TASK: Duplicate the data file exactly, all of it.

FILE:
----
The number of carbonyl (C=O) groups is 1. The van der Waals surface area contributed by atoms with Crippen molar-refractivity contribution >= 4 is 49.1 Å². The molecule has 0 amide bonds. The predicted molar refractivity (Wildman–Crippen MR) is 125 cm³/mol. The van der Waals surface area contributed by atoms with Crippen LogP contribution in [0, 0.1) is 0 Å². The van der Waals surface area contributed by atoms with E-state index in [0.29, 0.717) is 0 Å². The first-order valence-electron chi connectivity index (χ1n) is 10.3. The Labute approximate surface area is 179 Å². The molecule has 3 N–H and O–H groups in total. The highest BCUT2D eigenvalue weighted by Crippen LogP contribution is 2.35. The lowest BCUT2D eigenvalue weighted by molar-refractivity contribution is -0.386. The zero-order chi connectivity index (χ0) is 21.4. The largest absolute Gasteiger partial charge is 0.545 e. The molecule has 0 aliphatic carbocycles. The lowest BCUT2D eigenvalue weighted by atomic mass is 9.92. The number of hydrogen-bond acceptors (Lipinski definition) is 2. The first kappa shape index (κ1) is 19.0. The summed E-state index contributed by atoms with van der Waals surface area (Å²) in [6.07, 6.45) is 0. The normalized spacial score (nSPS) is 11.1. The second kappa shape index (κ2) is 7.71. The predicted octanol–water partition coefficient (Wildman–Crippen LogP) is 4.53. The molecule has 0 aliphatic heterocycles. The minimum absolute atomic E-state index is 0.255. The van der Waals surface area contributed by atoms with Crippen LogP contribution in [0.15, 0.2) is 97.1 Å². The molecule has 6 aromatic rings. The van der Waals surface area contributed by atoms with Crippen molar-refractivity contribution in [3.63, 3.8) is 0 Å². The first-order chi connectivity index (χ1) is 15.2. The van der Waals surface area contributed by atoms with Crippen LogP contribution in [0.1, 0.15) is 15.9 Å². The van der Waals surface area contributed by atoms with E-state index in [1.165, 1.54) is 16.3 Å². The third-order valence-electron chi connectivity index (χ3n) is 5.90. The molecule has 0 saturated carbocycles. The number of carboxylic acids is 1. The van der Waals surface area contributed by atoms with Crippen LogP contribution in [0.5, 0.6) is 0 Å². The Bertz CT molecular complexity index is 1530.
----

The number of carbonyl (C=O) groups is 1. The van der Waals surface area contributed by atoms with Crippen molar-refractivity contribution >= 4 is 49.1 Å². The molecule has 0 amide bonds. The predicted molar refractivity (Wildman–Crippen MR) is 125 cm³/mol. The van der Waals surface area contributed by atoms with Crippen LogP contribution in [0, 0.1) is 0 Å². The van der Waals surface area contributed by atoms with E-state index in [0.29, 0.717) is 0 Å². The first-order valence-electron chi connectivity index (χ1n) is 10.3. The Labute approximate surface area is 179 Å². The molecule has 3 N–H and O–H groups in total. The highest BCUT2D eigenvalue weighted by Crippen LogP contribution is 2.35. The lowest BCUT2D eigenvalue weighted by molar-refractivity contribution is -0.386. The zero-order chi connectivity index (χ0) is 21.4. The largest absolute Gasteiger partial charge is 0.545 e. The molecule has 0 aliphatic carbocycles. The lowest BCUT2D eigenvalue weighted by atomic mass is 9.92. The number of hydrogen-bond acceptors (Lipinski definition) is 2. The first kappa shape index (κ1) is 19.0. The summed E-state index contributed by atoms with van der Waals surface area (Å²) in [6.07, 6.45) is 0. The normalized spacial score (nSPS) is 11.1. The second kappa shape index (κ2) is 7.71. The predicted octanol–water partition coefficient (Wildman–Crippen LogP) is 4.53. The molecule has 0 aliphatic heterocycles. The minimum absolute atomic E-state index is 0.255. The van der Waals surface area contributed by atoms with Crippen LogP contribution in [0.15, 0.2) is 97.1 Å². The molecule has 6 aromatic rings. The van der Waals surface area contributed by atoms with Crippen molar-refractivity contribution in [3.63, 3.8) is 0 Å². The first-order chi connectivity index (χ1) is 15.2. The van der Waals surface area contributed by atoms with Crippen LogP contribution in [0.1, 0.15) is 15.9 Å². The van der Waals surface area contributed by atoms with E-state index in [1.165, 1.54) is 16.3 Å². The third-order valence-electron chi connectivity index (χ3n) is 5.90. The molecule has 0 saturated carbocycles. The number of carboxylic acids is 1. The van der Waals surface area contributed by atoms with Crippen LogP contribution in [0.5, 0.6) is 0 Å². The Bertz CT molecular complexity index is 1530.